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At the end of Candide, Voltaire’s protagonist settles into a new view of the world. “I also know,” he says “we must cultivate our garden.” Chastened by bold adventures that ended badly, Candide realizes true contentment is found closer to home.

I’ve certainly wanted to retreat to my garden after watching news cycles filled with the horrors in Afghanistan. The spread of the delta variant and delayed school reopenings also worry me. I haven’t even gotten the weeds under control in my beloved garden.

Why?  Because I’ve also had my hands full with my youngest son, who was sick with COVID-19. On top of that, my two oldest children are preparing for college. It’s been a bit tough to keep my smile on through all this!

The Upside of COVID-19

I’ve managed to shake off some of the melancholy and returned to a place of gratitude. I have so much joy in my everyday life. Our COVID-19 challenge was relatively mild and provided us time to reminisce about this summer’s fun travels. It’s given us a chance to watch fun movies together. We’ve also worked on an inordinate number of Lego projects.

What’s more, our dog has been thrilled with COVID-19 in the house. It means he gets more snuggle time with me and my youngest son, as we no longer leave the bedroom!

I’ve also had a chance, during my quarantine, to reflect on how fortunate I am to be at DonorsTrust, where I hear regularly about the progress various charities are making with the support we direct to them thanks to our clients’ generosity.

Freedom in Action

Sometimes these conversations provide me with policy victories that matter. The Center for Indonesian Policy, for example, is making food more affordable through free trade. Empower Mississippi is pushing more humane criminal-justice policies. And John Locke Foundation is improving access to healthcare in North Carolina by scrapping certificate-of-need laws.

Sometimes I find myself wildly celebrating the tenacity of friends in the freedom movement. When Pacific Research Institute holds its annual gala this year, we’ll honor Sally Pipes’s 30th year keeping sound policy ideas alive in California. My friends at Young Voices landed an important foundation grant that will boost its five-year-old organization.

In Guatemala, Universidad Francisco Marroquín celebrated its 50th anniversary. Just think: A small college housed in a single home in 1971 persevered through Central American civil wars to emerge as the world’s most remarkable libertarian university. It now sits on a gorgeous campus surrounded by lush nature.

On a recent trip to UFM, I met some of the scholarship students supported in part by DonorsTrust clients. Some students hail from low-income indigenous communities in Guatemala’s highlands. It’s thrilling to know they are changing the trajectory of their families’ lives. They’re also determined and equipped to bring lasting, positive change to the rest of their country, too.

Hope During Dark Times

Other conversations make me embrace the immense blessings in my life. My husband Brad is the CEO of the Atlas Network, which is the hub of the global free-market think tank movement.

Last week, Brad and his colleagues were consumed by the task of getting the staff and families of a heroic group—the Afghanistan Economic and Legal Studies Organization—out of the country before the Taliban could find them. It was inspiring to see so many people from the freedom movement collaborating out of sincere love for heroic people whose lives were then at risk.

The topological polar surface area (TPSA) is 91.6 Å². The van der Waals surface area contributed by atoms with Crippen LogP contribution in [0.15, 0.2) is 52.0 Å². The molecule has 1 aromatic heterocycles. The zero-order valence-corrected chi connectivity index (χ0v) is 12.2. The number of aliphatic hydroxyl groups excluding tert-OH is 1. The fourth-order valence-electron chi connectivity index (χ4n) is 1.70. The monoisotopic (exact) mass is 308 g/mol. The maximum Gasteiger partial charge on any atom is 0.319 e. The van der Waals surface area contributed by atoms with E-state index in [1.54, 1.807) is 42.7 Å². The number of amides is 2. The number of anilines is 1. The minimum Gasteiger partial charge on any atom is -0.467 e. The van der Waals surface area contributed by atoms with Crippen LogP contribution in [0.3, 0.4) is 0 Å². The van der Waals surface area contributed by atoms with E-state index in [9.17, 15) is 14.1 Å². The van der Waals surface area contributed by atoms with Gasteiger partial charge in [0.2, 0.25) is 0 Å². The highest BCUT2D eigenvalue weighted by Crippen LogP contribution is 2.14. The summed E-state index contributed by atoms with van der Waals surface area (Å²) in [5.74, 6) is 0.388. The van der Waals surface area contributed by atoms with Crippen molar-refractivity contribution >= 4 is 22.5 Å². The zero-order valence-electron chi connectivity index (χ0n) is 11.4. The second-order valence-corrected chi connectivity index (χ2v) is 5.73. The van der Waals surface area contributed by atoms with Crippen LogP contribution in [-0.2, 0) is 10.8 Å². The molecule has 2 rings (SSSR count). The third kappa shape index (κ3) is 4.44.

I’m happy to report this core group from the Afghan think tank is safe. I even exchanged emails with the group’s  CEO. He commented on the craziness of leaving nearly everything behind in Afghanistan. He also expressed gratitude for his single backpack of possessions and the fact that he’s with his (recently married) wife.

Attitude of Gratitude

Lately, I think of all the absurd reasons I get morose during the course of a day. What really matters, though, is that I have a bright future filled with my loving husband and children. I guess that’s what Voltaire means about finding contentment here: cultivating my little garden and the family around it.

Of course, it’s a false choice to think cultivating my garden means neglecting the world around me. The great joy of it all is that we  find contentment in our personal lives and make a positive difference in the world. We do this by supporting the charities that are repairing our communities, our nation, and troubled regions of the world.

I’m grateful to the DonorsTrust clients that put their resources into this community of inspiring organizations. Our grantees are doing so much to improve the world—and so much to boost my spirits, grow my contentment and make me so very grateful on a late summer day.

Open Your Fund

Stephanie G. Lips

Author Stephanie G. Lips

Stephanie Giovanetti Lips joined DonorsTrust in 2018 as a philanthropy advisor with a general focus on planned giving. Before joining DonorsTrust, Stephanie led the events department at Atlas Network, leading its international expansion to organize annual events in Asia, Africa, Europe and Latin America. She also took on major gift officer responsibilities and headed up its planned giving program. Stephanie has consulted on events and fundraising for organizations such as The American Spectator, the Future of Freedom Foundation, National Association of Chemical Distributors and Johnson and Johnson. Stephanie attended Marymount University and has a B.A. in English Literature. When not working for DonorsTrust or mentoring think tank leaders from within the Atlas Network or speaking on topics close to her heart, like planned giving, Stephanie loves listening to the giggles of her children and the panting of her dog, Scooby Doo.

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